Michael Eric Dyson sat down for an interview with Power 105’s The Breakfast Club Monday morning (Feb. 18) and delivered the hot take of the week.
The author and academic made a case for Beyoncé surpassing Michael Jackson, referencing an essay he wrote called “The King of Pop and the Queen of Everything” which appears in Veronica Chambers‘ forthcoming book, “Queen Bey: A Celebration of the Power and Creativity of Beyoncé Knowles-Carter.”
“My argument is that Beyoncé snatched the crown from Michael Jackson,” Dyson says.
He goes on to say he saw Michael Jackson at his height but remains steadfast that Bey has surpassed him. “He was extraordinary. He’s a genius. But what she’s doing is on another level.”
“Fred Astaire and Ginger Roberts were partners back in the day,” he continued, “and she did everything Fred Astaire did except backwards and in high heels. And that’s the way I feel about Beyoncé.”
He continuous, calling Bey an “extraordinary genius.” “She doesn’t get credit for the remarkable way in which she changed the musical vocabulary of contemporary art.” He adds, “I think she’s a godmother for some of the mumble rappers. Not in terms of content, but in cadence— the rap-singing she did. The way in which she changed the whole genre with a female-centered presence and bringing her blackness along unapologetically.”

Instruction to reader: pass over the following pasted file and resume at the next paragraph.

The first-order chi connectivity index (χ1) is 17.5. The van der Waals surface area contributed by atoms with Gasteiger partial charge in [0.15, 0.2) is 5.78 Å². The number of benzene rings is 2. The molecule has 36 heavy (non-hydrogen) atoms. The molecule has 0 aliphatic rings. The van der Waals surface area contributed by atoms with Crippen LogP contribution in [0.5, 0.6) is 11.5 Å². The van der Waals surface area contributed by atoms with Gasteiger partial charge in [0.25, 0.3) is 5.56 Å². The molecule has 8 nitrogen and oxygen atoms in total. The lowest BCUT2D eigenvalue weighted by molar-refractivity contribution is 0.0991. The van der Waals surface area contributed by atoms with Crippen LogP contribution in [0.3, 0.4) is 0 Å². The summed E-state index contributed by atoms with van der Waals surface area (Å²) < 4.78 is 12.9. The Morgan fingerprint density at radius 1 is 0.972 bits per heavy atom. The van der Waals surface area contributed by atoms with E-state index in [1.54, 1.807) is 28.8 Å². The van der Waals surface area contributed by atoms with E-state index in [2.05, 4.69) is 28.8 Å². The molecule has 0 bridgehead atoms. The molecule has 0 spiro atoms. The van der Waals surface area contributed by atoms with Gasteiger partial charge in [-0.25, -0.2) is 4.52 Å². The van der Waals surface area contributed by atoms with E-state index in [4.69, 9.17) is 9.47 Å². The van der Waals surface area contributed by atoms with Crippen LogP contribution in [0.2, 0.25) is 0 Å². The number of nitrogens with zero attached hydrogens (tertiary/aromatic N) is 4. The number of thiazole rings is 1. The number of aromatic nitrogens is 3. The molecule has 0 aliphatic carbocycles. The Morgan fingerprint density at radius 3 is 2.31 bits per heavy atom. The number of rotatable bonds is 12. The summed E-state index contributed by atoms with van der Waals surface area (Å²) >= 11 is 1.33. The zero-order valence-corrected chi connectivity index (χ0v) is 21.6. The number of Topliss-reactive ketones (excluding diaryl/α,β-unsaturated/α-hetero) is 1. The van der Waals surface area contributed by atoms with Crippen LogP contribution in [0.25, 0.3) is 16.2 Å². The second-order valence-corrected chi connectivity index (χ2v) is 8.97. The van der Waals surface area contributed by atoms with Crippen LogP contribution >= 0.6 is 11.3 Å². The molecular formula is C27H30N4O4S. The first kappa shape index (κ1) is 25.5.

When Angela Yee asked his opinion on the forthcoming Leaving Neverland documentary that features two men accusing the late entertainer of sexual abuse, Dyson responded, “It’s tough.”
“We know that Michael had tremendous traumas. Did he have vitiligo? Certainly… He also had self-hatred… Was he involved with children? That’s what the documentary says. Those two guys, when they were younger, said it wasn’t true. But we know what happens when you’re younger and you’re seduced and the hypnotic sway of fame and celebrity may preclude you from telling the truth. Or, your parents got bought out and they sold you out,” he says.
He continued, in a non-accusatory air, “Hanging out with kids that age, it ain’t something we would recommend. It’s not something that we would do for our own kids… We have to be open and honest. it’s hard to reckon with the flaws of our great heroes.”
Watch the full interview above.
Ivie is a Nigerian-American, native New Yorker, and journalist covering culture. Usually on-air, on deadline, and on point. @ivieani